i may take a break and fast.
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Yeah eating 5+ times a day is really a chore in the long run. I stick to it when I am very motivated, but when motivation drops I back down to 3-4 meals a day.

If meal frequency really doesn't matter as much that would make things A LOT easier.
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I'm a fan of the concept.

Not sure how applicable it would be for someone whose goal is to get huge and ripped though.
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Old 02-01-2011
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bump!
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Old 04-08-2011
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To. The. Top!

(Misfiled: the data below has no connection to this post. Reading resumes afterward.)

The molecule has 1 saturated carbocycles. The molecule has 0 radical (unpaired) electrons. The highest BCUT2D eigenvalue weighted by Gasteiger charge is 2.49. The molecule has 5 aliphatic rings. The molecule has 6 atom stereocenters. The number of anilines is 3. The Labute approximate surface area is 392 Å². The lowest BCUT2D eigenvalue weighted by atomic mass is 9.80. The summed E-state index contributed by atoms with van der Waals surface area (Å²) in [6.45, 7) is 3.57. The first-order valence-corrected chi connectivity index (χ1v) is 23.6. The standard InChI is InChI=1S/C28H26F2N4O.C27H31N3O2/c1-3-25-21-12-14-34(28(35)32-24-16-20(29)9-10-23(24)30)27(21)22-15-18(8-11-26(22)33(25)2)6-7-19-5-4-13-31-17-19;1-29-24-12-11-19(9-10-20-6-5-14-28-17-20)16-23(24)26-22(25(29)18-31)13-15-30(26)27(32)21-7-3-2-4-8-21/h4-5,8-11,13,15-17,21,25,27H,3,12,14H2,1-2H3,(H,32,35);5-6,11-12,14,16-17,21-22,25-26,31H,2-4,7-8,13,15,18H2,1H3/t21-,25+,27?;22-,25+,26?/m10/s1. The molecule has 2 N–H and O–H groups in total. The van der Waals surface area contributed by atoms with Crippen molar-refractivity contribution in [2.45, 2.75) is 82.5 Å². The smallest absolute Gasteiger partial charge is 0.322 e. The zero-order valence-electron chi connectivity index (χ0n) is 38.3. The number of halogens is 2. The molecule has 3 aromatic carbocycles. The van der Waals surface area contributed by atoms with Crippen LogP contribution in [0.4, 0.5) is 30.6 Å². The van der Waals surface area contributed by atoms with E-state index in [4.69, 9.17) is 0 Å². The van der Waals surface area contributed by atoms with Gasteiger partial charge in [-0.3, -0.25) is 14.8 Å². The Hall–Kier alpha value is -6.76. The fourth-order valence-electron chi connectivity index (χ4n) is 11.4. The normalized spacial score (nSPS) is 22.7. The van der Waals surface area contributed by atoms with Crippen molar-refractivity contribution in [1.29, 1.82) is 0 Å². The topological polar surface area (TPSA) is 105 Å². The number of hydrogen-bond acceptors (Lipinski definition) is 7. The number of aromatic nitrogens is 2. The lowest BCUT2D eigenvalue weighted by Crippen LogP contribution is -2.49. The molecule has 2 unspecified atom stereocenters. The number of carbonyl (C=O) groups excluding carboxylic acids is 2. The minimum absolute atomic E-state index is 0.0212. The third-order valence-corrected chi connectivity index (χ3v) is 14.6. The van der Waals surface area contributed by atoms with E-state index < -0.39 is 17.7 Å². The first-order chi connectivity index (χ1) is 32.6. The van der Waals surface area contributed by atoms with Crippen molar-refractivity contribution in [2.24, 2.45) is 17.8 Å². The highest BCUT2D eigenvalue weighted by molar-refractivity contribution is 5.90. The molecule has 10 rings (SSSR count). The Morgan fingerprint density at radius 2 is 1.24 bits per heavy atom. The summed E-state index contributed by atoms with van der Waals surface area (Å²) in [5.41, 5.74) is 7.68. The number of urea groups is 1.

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I have fasted on and off most of last fall... and loved it.

No decrease in muscle mass but def stayed more lean then I would normally have.

Plus it helped save on my grocery bill and gave me a mental break from having to be strict with my diet.

Both of which are huge benefits in my book.

I am starting to cut now for summer (aka beach!) and will probably be incorporating fasting into my routine again.
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^^Wicked Bish :)

How are you planning on laying it out?